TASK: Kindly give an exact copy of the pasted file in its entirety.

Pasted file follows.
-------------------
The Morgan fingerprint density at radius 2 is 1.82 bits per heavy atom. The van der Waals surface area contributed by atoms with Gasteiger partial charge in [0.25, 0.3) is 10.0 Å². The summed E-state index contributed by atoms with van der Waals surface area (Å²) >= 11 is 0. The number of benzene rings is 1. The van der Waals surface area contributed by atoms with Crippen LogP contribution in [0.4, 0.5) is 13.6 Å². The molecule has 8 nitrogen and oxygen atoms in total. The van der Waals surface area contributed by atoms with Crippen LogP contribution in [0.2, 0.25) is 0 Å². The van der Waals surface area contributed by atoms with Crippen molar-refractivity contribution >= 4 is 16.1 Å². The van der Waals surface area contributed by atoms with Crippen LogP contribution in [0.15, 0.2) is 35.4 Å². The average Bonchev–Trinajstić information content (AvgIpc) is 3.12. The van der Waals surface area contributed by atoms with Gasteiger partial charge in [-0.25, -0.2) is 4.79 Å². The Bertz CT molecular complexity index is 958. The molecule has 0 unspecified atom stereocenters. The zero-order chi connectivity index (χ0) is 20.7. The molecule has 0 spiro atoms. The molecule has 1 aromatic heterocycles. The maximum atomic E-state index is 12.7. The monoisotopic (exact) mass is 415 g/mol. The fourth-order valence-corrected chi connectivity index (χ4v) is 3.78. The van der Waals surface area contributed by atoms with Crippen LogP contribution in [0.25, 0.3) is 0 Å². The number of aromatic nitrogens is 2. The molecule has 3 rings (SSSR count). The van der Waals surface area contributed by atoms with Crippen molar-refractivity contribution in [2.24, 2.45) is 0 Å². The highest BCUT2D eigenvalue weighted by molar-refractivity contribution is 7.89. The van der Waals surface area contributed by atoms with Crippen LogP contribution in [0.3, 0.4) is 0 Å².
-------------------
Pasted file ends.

The Morgan fingerprint density at radius 2 is 1.82 bits per heavy atom. The van der Waals surface area contributed by atoms with Gasteiger partial charge in [0.25, 0.3) is 10.0 Å². The summed E-state index contributed by atoms with van der Waals surface area (Å²) >= 11 is 0. The number of benzene rings is 1. The van der Waals surface area contributed by atoms with Crippen LogP contribution in [0.4, 0.5) is 13.6 Å². The molecule has 8 nitrogen and oxygen atoms in total. The van der Waals surface area contributed by atoms with Crippen LogP contribution in [0.2, 0.25) is 0 Å². The van der Waals surface area contributed by atoms with Crippen molar-refractivity contribution >= 4 is 16.1 Å². The van der Waals surface area contributed by atoms with Crippen LogP contribution in [0.15, 0.2) is 35.4 Å². The average Bonchev–Trinajstić information content (AvgIpc) is 3.12. The van der Waals surface area contributed by atoms with Gasteiger partial charge in [-0.25, -0.2) is 4.79 Å². The Bertz CT molecular complexity index is 958. The molecule has 0 unspecified atom stereocenters. The zero-order chi connectivity index (χ0) is 20.7. The molecule has 0 spiro atoms. The molecule has 1 aromatic heterocycles. The maximum atomic E-state index is 12.7. The monoisotopic (exact) mass is 415 g/mol. The fourth-order valence-corrected chi connectivity index (χ4v) is 3.78. The van der Waals surface area contributed by atoms with Crippen LogP contribution in [0.25, 0.3) is 0 Å². The number of aromatic nitrogens is 2. The molecule has 3 rings (SSSR count). The van der Waals surface area contributed by atoms with Crippen molar-refractivity contribution in [2.24, 2.45) is 0 Å². The highest BCUT2D eigenvalue weighted by molar-refractivity contribution is 7.89. The van der Waals surface area contributed by atoms with Crippen LogP contribution in [0.3, 0.4) is 0 Å².